July 29, 2018

As we conclude the month of July, and begin the month of August this week, we have an opportunity for an extended reflection on the Eucharist. Every three years the Gospel readings for five weeks in the summer are taken from the sixth chapter of John’s Gospel. It will be September before we return to our Gospel for this year – the Gospel of Mark.

There is a practical reason for this “time out” from St. Mark’s Gospel. It is the shortest of the four Gospels, and for that reason, we read through it more quickly than the other three Gospels. This interlude with St. John’s Gospel allows us to take up Mark again in September, and read his Gospel almost to the end of the liturgical year. We conclude our reading of Mark on the next to last Sunday of the year, and then return to John’s Gospel for the Solemnity of Christ the King on November 25.

But this practical consideration leads to something much more important: the gift of reflecting on the Eucharist for an extended period. The sixth chapter of John’s Gospel begins with the story of the Multiplication of the Loaves (which is the Gospel reading for today), and then continues with an extended discourse by Jesus known as “the Bread of Life Discourse.”

The Second Vatican Council’s document on the sacred liturgy describes the Eucharist as the source and summit of the Church’s life. It is at Eucharist that we find the source of all that we are and all that we do as disciples of the Lord, and as a Church. It is also at the Eucharist that we achieve the summit of our life in Christ.

In the guiding policy document for parish life in the Archdiocese of Seattle entitled Many Gifts, One Spirit, norms around the celebration of the Eucharist are explained. The introduction to the section on the Eucharist describes well the centrality of this sacrament to parish life:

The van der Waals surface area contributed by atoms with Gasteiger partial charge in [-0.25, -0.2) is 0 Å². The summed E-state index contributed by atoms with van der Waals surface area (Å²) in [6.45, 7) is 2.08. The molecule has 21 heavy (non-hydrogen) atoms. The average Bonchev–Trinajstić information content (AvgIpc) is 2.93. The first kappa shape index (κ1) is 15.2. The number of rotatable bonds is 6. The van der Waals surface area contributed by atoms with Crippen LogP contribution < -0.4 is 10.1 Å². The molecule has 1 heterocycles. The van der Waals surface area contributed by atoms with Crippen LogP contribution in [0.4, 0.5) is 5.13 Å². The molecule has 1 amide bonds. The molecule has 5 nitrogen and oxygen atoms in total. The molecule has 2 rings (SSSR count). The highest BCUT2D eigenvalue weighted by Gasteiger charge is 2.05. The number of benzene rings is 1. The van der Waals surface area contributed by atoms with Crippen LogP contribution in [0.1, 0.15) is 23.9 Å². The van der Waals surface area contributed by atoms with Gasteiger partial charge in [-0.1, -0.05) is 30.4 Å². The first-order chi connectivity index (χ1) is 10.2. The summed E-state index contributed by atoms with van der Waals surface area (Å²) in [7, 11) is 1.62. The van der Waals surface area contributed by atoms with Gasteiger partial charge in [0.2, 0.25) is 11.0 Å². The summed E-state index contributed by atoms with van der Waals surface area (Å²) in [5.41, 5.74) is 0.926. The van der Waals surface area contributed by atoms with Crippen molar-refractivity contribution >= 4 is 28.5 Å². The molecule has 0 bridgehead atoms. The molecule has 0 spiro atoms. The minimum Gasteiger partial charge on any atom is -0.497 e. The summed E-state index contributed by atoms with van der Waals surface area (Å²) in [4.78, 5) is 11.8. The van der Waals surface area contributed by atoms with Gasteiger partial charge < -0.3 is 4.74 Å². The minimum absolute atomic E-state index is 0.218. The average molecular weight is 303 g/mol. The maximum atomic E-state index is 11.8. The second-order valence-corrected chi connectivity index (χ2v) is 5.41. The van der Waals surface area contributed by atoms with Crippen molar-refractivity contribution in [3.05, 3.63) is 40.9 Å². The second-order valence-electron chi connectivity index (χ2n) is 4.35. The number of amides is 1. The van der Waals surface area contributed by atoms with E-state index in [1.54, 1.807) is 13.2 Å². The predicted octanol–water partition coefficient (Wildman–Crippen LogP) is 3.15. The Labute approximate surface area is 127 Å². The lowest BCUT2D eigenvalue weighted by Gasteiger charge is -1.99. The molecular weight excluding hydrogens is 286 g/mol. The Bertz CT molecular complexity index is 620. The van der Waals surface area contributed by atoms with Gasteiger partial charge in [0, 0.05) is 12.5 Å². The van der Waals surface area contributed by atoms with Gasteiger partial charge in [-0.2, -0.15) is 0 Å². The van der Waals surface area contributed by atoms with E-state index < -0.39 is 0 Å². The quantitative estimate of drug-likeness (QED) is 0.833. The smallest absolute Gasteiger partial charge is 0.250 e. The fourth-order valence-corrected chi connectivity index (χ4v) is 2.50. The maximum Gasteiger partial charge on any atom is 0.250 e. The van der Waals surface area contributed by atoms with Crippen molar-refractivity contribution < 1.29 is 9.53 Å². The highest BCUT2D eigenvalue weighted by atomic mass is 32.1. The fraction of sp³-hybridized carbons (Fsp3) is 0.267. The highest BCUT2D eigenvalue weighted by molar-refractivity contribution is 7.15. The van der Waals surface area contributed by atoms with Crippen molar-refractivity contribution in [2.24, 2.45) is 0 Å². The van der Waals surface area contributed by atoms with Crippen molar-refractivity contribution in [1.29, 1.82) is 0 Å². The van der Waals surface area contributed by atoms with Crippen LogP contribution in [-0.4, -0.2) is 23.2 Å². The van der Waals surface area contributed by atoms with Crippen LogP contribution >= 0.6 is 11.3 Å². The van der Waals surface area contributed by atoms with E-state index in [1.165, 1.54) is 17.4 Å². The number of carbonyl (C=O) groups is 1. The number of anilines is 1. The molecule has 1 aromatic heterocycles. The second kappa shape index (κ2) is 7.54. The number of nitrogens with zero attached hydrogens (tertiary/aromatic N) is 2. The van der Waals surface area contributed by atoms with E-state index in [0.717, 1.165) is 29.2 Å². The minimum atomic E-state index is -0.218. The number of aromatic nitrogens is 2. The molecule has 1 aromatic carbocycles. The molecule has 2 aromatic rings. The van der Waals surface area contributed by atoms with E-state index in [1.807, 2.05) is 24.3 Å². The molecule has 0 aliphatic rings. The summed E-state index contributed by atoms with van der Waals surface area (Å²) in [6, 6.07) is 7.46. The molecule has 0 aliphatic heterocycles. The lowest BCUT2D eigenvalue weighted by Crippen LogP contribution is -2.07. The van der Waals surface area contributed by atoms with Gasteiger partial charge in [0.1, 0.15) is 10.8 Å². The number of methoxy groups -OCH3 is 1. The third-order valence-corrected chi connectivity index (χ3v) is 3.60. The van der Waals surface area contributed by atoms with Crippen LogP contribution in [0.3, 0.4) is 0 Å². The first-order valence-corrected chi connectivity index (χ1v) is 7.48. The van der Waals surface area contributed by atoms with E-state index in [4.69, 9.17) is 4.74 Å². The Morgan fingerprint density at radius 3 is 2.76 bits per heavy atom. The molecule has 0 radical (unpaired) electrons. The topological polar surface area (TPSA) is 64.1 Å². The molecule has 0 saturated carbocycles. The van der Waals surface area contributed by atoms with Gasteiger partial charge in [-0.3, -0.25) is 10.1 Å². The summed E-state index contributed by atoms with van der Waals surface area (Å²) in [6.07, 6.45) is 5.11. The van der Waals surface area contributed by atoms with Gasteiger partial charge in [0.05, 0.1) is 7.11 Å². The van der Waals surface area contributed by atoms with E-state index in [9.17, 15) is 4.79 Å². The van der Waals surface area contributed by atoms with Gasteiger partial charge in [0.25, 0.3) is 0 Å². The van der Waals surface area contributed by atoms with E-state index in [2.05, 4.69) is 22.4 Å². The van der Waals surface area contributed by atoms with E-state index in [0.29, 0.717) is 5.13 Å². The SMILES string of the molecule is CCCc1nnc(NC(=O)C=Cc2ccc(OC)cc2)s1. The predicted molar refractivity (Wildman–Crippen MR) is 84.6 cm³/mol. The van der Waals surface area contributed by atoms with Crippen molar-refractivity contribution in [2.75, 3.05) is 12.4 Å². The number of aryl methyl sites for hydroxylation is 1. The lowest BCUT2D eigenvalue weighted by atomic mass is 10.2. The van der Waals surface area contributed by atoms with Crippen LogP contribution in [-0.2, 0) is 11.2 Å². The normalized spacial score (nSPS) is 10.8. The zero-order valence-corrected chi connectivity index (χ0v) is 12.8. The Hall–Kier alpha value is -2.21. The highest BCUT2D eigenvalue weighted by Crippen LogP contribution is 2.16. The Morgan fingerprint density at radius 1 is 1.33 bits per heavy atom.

In the Eucharist, Christ nourishes the believer with the essential food, which is the sign of faith and bread of life. The celebration of Mass, today, in union with the Archbishop, forms our local Church, connects us with the apostolic faith, and links us with the Church universal. All parish life revolves around the Sunday celebration of the Lord’s paschal mystery in the Eucharist. The

reverence with which we offer this sacrifice of praise is an outward manifestation of the holiness of God who has taken on our flesh. The celebration of Mass must therefore be of the highest priority in our parishes. Just as the disciples who encountered Jesus on the road to Emmaus were eager to return to Jerusalem when they recognized Jesus in the breaking of the bread, so too must we be eager to proclaim the Good News, share the joy of Christ’s presence and invite others to join our company. The Eucharist is holy manna, food for the whole of the Christian journey. In our devout participation in the Mass we are given a foretaste of the banquet of heaven and given a hunger for the invitation to join the Lord, the angels and the saints around His heavenly table.

I hope that over these next five weeks, all of us may be drawn deeper into this wonderful gift of the Holy Eucharist. May our appreciation for this most privileged encounter with Christ grow over these next weeks and may we come to know our Savior in a deeper way in the Breaking of the Bread.

God Bless,
Fr. Gary Lazzeroni